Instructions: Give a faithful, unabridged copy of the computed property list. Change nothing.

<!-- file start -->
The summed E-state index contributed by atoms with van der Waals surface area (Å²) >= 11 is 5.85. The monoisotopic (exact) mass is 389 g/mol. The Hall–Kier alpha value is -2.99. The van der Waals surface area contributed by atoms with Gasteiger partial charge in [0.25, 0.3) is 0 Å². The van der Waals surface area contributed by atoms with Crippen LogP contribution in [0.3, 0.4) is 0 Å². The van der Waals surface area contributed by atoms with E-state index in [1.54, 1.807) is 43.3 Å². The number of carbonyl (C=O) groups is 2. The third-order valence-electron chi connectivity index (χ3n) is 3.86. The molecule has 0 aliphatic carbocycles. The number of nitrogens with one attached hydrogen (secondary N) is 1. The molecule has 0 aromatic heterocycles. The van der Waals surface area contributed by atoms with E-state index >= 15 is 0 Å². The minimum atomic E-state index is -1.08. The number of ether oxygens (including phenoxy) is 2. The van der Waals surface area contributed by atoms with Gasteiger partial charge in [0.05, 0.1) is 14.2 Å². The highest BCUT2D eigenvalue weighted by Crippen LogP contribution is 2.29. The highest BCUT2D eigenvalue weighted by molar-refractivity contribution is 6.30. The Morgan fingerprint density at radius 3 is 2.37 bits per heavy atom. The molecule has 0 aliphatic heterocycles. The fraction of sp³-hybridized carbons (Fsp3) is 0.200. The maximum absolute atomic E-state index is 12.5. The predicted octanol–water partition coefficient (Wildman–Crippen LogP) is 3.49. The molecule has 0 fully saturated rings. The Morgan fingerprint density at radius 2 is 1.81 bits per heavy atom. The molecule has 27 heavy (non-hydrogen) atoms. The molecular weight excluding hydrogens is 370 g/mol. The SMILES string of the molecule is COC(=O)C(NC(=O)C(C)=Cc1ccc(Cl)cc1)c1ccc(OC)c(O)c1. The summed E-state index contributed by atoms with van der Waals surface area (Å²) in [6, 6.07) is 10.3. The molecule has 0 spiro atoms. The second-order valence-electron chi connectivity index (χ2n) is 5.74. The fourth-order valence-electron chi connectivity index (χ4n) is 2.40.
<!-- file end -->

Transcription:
The summed E-state index contributed by atoms with van der Waals surface area (Å²) >= 11 is 5.85. The monoisotopic (exact) mass is 389 g/mol. The Hall–Kier alpha value is -2.99. The van der Waals surface area contributed by atoms with Gasteiger partial charge in [0.25, 0.3) is 0 Å². The van der Waals surface area contributed by atoms with Crippen LogP contribution in [0.3, 0.4) is 0 Å². The van der Waals surface area contributed by atoms with E-state index in [1.54, 1.807) is 43.3 Å². The number of carbonyl (C=O) groups is 2. The third-order valence-electron chi connectivity index (χ3n) is 3.86. The molecule has 0 aliphatic carbocycles. The number of nitrogens with one attached hydrogen (secondary N) is 1. The molecule has 0 aromatic heterocycles. The van der Waals surface area contributed by atoms with E-state index >= 15 is 0 Å². The minimum atomic E-state index is -1.08. The number of ether oxygens (including phenoxy) is 2. The van der Waals surface area contributed by atoms with Gasteiger partial charge in [0.05, 0.1) is 14.2 Å². The highest BCUT2D eigenvalue weighted by Crippen LogP contribution is 2.29. The highest BCUT2D eigenvalue weighted by molar-refractivity contribution is 6.30. The Morgan fingerprint density at radius 3 is 2.37 bits per heavy atom. The molecule has 0 aliphatic heterocycles. The fraction of sp³-hybridized carbons (Fsp3) is 0.200. The maximum absolute atomic E-state index is 12.5. The predicted octanol–water partition coefficient (Wildman–Crippen LogP) is 3.49. The molecule has 0 fully saturated rings. The Morgan fingerprint density at radius 2 is 1.81 bits per heavy atom. The molecule has 27 heavy (non-hydrogen) atoms. The molecular weight excluding hydrogens is 370 g/mol. The SMILES string of the molecule is COC(=O)C(NC(=O)C(C)=Cc1ccc(Cl)cc1)c1ccc(OC)c(O)c1. The summed E-state index contributed by atoms with van der Waals surface area (Å²) in [6, 6.07) is 10.3. The molecule has 0 spiro atoms. The second-order valence-electron chi connectivity index (χ2n) is 5.74. The fourth-order valence-electron chi connectivity index (χ4n) is 2.40.